Charlie Brooker is the Cassandra of our generation. He peers into the future, warns us all, and is aghast when we don't listen. Be Right Back is one of his more sentimental pieces of work, but it is no less uncanny in its foresight.

A young couple move to a lonely house in the countryside. The husband, Ash, is a compulsive phone-checker - and with the average phone user of today unlocking their phone 46 times a day, this doesn't seem wholly unrealistic. He is killed in a tragic accident, and his wife, Martha, overwhelmed with grief, attempts something unnatural. She tries to bring him back to life by uploading his personality to a synthetic copy of her husband.

She does so by compiling all of his social media profiles and digital communications, initially uploading it to a cloud service and creating an artificially intelligent chat bot. Eerily, the 2016 trend du jour seems to be the rise of chat bots, with everyone from Duolingo to Facebook trying to get in on the action. Now we've all spoken to Smarterchild on MSN Messenger, but how far do we really want to take having conversations with a machine?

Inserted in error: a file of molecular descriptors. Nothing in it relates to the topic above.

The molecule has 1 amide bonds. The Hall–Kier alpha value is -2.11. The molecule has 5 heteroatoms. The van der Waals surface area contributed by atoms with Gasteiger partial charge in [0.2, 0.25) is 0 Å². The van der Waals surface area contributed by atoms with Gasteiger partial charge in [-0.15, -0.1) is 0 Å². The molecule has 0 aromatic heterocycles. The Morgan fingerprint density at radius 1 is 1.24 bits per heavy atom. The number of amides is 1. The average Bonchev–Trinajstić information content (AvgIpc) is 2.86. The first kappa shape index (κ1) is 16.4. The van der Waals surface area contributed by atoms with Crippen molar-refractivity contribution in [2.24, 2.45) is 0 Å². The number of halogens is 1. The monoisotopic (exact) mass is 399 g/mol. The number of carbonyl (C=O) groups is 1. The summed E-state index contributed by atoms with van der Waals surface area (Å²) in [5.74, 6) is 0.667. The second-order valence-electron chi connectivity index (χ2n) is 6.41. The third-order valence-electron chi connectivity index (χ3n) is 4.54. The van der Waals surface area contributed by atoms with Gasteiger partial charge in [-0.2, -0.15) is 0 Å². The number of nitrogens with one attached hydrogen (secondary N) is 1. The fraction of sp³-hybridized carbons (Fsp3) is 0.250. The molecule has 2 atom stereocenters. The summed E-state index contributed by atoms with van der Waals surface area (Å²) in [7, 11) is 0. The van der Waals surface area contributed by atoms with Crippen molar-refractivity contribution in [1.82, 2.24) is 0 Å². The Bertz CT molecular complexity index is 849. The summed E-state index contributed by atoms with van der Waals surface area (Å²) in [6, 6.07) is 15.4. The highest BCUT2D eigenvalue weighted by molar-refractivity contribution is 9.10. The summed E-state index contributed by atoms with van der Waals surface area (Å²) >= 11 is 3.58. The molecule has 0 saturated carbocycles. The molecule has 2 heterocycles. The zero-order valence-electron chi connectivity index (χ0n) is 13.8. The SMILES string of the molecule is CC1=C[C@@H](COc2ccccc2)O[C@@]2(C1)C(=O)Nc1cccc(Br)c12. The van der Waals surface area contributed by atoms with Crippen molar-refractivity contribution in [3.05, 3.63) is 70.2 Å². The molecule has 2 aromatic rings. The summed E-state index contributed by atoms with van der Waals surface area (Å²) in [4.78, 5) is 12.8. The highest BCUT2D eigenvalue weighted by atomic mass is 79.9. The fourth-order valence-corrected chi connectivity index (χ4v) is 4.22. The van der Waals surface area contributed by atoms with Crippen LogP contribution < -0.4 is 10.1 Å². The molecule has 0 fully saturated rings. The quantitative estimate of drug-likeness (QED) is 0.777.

Apparently, pretty far. Vogue ran a piece in 2015 about virtual romance games exploring the world of women who date made-up avatars instead of human suitors. A writer at Time even attempted to propose to her 'Invisible Boyfriend' for a hot take. However, where we've previously drawn the line is merging real life with the virtual.

Necromancy, the art of raising the dead, has been looked upon in history with horror and disgust. Who are we, proud and flawed humans, to mess with the all-powerful forces of nature? Who are we to look upon death and decide for ourselves that our love could bring them back? By trying to replicate Ash, Martha takes a stab at reversing the passage of time. As we see in the episode, it only leads to misery.

Ash 2.0 could never fully embody the living, breathing Ash Martha craved so much. Be Right Back is ultimately more of a haunting tale of grief than a cautionary one. It is about the digital ghosts a person leaves behind, in a world where Facebook profiles of the dead can lay dormant, frozen in time and perfect, just as we want to remember them.

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